Recently my husband, son and I went to the fish market in Qatif and thats exactly what happened. Just by walking 2 feet my husband got a kilo of fish for half the price he was offered at the first place (and my husband is a really poor bargainer, so thats incredible!).
In actual suq shops, its much the same, although as soon as you turn to walk out the door if your price wasn’t accepted the shopkeeper will tend to run after you, offering a better price or accepting your original price.
Now, suq shops can be funny places…because even time that Ive gone into shops just to look around and inquire as to prices (in a general fashion) I find myself then drawn into bargaining and usually it’s difficult to leave without making a purchase! Because, the shopkeepers think…OK, she came in here, is bargaining, she must really want to buy something. It can be EXTREMELY hard to leave as they keep trying to bargain with you or show you other items. In those instances, I find its a good idea to make a lame excuse such as “my husband is outside waiting for me, i’ll talk to him and then be right back”, otherwise…forget it, you’ll be stuck in there forever!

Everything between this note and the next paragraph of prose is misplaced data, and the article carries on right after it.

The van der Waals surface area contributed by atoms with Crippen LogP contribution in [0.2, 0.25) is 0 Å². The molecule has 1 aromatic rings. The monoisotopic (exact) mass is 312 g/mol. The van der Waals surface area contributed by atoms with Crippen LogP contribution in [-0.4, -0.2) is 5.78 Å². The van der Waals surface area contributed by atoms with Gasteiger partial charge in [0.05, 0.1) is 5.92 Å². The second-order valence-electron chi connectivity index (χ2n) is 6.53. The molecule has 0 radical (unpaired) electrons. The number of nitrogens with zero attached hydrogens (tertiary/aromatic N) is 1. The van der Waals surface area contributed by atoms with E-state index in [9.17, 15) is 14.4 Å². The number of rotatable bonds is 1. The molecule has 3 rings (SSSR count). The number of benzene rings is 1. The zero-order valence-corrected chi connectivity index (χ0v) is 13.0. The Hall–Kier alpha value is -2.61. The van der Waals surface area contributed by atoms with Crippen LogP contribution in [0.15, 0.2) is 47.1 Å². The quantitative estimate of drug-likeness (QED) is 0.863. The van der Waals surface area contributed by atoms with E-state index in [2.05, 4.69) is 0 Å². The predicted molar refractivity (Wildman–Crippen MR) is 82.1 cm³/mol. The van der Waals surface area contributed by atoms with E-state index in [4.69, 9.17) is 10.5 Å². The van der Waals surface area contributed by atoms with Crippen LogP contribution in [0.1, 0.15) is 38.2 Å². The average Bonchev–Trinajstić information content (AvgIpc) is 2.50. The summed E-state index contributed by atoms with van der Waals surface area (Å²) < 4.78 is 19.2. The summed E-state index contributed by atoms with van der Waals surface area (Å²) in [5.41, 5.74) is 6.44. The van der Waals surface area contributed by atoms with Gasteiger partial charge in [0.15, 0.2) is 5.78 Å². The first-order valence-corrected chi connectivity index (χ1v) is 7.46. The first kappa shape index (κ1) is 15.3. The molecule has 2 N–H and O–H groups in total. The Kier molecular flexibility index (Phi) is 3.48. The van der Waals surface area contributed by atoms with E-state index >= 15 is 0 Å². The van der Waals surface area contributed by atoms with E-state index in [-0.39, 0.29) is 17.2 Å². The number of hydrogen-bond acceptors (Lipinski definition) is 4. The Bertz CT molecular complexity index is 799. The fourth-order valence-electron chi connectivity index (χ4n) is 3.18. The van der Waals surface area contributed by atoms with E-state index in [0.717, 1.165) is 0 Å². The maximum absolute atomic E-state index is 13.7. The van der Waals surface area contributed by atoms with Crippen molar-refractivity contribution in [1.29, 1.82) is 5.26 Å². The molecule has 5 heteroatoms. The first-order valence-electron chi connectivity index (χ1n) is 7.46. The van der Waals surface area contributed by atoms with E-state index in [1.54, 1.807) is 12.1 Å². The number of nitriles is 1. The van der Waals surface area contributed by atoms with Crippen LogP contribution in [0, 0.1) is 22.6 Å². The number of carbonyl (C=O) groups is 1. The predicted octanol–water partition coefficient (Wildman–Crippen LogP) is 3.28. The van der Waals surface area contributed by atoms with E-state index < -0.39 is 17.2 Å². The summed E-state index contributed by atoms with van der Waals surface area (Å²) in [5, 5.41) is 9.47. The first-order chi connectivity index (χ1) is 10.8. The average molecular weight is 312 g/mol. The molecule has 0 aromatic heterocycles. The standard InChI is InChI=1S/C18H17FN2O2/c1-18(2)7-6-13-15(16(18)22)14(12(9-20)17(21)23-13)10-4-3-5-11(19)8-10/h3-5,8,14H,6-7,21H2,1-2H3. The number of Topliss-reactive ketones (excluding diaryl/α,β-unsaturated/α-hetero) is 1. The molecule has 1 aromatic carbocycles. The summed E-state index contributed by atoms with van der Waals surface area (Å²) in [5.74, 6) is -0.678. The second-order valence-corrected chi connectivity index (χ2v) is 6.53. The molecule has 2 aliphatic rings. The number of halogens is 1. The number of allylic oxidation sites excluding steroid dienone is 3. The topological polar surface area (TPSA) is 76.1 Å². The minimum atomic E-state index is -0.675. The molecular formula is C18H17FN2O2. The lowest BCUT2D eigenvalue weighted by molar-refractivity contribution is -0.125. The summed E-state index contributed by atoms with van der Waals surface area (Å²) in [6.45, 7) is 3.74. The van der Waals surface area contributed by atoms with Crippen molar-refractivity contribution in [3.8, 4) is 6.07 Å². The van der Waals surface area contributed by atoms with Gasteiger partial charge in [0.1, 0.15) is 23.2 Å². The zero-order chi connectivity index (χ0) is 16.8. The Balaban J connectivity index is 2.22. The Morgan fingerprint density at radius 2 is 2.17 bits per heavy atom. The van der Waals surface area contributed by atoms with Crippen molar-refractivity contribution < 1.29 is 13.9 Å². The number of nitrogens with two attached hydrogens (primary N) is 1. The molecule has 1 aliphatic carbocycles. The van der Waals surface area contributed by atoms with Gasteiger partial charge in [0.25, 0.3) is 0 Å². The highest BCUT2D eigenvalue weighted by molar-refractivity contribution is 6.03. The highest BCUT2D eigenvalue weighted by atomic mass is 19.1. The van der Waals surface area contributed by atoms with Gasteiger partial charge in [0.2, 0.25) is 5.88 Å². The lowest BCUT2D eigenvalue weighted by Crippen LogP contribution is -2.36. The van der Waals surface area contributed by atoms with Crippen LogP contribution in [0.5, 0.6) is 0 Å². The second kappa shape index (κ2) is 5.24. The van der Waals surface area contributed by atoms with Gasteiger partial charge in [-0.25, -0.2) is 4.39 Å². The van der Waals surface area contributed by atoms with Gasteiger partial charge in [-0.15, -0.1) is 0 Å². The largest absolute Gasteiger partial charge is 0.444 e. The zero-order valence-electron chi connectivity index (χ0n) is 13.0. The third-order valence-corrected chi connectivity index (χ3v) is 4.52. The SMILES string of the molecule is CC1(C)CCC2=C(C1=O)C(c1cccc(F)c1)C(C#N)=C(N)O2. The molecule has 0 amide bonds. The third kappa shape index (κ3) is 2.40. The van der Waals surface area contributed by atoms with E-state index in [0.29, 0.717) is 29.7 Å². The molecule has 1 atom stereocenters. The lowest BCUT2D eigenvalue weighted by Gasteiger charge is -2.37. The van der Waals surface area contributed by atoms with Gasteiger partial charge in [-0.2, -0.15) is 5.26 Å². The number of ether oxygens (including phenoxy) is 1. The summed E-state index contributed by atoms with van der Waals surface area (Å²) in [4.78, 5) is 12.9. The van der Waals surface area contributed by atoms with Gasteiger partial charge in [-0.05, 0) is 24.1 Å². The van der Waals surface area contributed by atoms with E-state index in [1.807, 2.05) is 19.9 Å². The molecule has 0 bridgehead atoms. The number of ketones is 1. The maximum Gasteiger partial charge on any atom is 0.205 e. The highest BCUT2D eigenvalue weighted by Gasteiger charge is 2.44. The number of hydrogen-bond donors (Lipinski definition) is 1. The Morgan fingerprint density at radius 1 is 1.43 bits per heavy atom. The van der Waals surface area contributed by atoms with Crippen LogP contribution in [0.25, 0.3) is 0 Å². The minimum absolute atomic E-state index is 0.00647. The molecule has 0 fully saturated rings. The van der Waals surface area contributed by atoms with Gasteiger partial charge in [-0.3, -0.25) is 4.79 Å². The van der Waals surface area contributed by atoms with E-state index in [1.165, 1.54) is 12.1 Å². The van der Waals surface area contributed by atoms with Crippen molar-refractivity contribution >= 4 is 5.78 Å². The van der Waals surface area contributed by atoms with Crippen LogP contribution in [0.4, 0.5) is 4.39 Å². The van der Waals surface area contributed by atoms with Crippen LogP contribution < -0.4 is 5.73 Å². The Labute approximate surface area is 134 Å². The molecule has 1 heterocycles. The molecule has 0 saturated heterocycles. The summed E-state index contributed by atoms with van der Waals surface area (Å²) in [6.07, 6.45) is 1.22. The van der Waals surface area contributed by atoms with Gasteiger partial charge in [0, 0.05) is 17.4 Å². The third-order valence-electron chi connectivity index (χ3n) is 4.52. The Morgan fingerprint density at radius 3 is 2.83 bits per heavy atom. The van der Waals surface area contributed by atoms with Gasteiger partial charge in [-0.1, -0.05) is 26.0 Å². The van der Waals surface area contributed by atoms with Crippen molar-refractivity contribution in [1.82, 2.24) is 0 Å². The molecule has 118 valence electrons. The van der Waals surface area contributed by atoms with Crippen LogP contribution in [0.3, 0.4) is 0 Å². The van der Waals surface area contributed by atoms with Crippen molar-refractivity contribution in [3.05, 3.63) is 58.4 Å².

In one fabric shop, the situation was mildly scary as the shopkeeper was determined to make a sale and would not let me leave! It took 15 minutes of me saying I have to go, I’m not buying anything for the guy to leave me alone and let me leave. Obviously…I’m never going back there!
And a note about language usage. Unless your shopping in an outdoor suq or Bedouin suq you can usually get away with bargaining in English or if the shopkeeper doesn’t know much, then using both Arabic AND English tends to work out well.
So, don’t think if you bargain here, that you have to know Arabic, you dont need to. If your aggressive and stick to it, then bargaining in English works just as well. I also find it useful to pay attention to what Saudi’s are offering as prices and paying! I use that as a yardstick.
…and this is why my husband always jokingly calls me his little bazaari.
(Bazaari is Farsi for a bazaar/market merchant, but its also like a way of being-kind of, its hard to explain, but I think you all get the gist)